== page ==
I know. What the Hell am I talking about?
Today Ian spied The Museum Of Flying while playing with his lovely babysitter, Sophia. They checked out the planes that were outside for a few moments since the museum wasn’t open. Apparently, Ian was very, very impressed (what’s funny is I took him to this museum in January and all he wanted to do was swing on the ropes that were supposed to protect the planes from toddlers like Ian).
He came in the door crying, “I want to see them! I want to go to the museum, please! I want to ride them! I drive the planes!” He was inconsolable until Sophia quickly grabbed a piece of computer paper from our recycling bin and fashioned a paper airplane (swear she’s more qualified than I am for this gig). Crisis averted until nap time. Cried a bit more, then nursed and quickly passed out. 30 minutes later, hysterically crying in his crib, with his eyes closed, “I want to see them! I want to go to the museum, please! I want to ride them! I drive the planes!” I shushed and rubbed his back and he fell asleep. 45 minutes later, repeat, except now he was awake and SUPER PISSED that we were not on our way to the museum.
This is where the peace comes in. I will be forever indebted to Barbara Olinger, who runs the toddler program and preschool at the YWCA. I asked her, “What do you think about tantrums?” to which she replied, “I think they’re great!” She went on to say that they are an important stress reliever and outlet for some little ones to express and process new, big feelings, and the best thing I can do as a parent is keep them safe and hold space for their process. The goal, she said, is to raise little ones to have their feelings so they can grow up to be adults who can have their feelings. PREACH.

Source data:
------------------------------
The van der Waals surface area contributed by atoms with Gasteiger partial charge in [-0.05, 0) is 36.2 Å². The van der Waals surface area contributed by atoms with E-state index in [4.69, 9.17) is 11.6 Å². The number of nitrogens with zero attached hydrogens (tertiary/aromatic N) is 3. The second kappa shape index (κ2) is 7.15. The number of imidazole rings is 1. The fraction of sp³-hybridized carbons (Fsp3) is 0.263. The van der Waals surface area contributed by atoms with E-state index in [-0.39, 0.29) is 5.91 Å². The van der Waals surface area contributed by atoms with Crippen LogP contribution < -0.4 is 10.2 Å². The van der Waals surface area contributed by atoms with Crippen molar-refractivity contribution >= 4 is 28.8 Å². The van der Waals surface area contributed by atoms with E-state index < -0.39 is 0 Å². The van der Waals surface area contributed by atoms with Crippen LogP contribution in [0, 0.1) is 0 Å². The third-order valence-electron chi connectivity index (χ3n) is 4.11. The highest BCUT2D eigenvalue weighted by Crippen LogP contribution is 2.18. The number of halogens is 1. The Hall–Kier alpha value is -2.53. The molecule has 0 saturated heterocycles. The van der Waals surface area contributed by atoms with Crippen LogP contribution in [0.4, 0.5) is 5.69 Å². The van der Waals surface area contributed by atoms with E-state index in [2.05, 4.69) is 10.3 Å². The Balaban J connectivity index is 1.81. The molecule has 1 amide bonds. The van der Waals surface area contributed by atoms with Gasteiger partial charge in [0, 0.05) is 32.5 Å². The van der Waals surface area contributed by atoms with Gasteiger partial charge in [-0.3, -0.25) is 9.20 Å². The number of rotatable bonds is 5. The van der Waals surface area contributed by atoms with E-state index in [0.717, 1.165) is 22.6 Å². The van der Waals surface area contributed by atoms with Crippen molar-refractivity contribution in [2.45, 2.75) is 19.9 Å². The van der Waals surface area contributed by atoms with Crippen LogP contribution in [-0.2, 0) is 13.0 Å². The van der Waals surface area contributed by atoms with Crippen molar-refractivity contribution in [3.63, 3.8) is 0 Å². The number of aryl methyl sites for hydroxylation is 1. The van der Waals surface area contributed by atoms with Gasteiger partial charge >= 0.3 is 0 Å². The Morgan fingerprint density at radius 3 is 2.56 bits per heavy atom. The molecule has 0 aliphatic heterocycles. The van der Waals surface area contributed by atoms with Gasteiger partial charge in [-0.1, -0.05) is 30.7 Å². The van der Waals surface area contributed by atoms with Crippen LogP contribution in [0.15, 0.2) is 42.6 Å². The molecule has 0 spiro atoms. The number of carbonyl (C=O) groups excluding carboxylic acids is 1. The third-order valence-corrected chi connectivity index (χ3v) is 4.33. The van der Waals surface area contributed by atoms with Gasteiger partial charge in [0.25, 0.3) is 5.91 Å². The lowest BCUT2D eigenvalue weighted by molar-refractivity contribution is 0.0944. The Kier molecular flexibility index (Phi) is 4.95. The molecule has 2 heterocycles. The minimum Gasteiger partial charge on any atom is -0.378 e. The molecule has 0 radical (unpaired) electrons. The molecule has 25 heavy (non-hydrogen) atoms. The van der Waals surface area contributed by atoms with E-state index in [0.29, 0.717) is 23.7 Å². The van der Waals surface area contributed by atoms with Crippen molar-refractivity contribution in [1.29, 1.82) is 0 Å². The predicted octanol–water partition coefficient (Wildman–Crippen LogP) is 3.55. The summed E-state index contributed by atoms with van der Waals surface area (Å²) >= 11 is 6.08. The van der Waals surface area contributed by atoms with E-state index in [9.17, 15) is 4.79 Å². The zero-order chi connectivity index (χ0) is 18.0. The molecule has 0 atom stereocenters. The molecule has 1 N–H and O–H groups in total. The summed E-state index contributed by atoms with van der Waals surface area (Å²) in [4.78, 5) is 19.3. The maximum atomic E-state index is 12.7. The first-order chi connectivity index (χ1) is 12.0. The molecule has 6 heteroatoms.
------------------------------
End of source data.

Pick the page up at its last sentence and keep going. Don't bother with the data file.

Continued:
She encouraged me to not try to name what he’s feeling, try to talk him out of his feelings, or ask questions. She empowered me to keep it simple, saying things like, “Wow, it looks like your having big feelings. I’m here. I’m ready to give you a hug if you’d like.” And then I just wait. I don’t get mad because I no longer feel like I must be doing something wrong or this wouldn’t be happening. Ian is a passionate little man, and he feels things deeply. I trust this will serve him well in life.
I’m so grateful to know that all I need to do is be with him in times like this. I don’t have to figure a way out. And he’s learning that when he’s experiencing these feelings, the only requirement is that he keep his body and mine safe (meaning no hitting, kicking or biting mama). After this epic tantrum, I felt triumphant because there was zero hitting or kicking of mama! He gave himself space to thrash without thrashing me.
And then, just like that, it’s over. He asked me to hold him and carry him downstairs. We watched Thomas and he nursed a bit. He didn’t want me to leave the couch to dry my hair, so we negotiated a few more moments to snuggle. Then we walked to our friendly neighborhood optometrist to deliver some treats for a party she was hosting, came home, had dinner, played with the paper airplane, danced, read The Very Hungry Caterpillar, and bed.
About 20 minutes after I left his room, I heard him calling me. Was it going to happen again? “Mama, you put the blankies on me?” “Okay, one blue blankie, one yellow blankie. I love you so much, sweet boy. I’ll see you in the morning.” And sweet peace. We are both tired.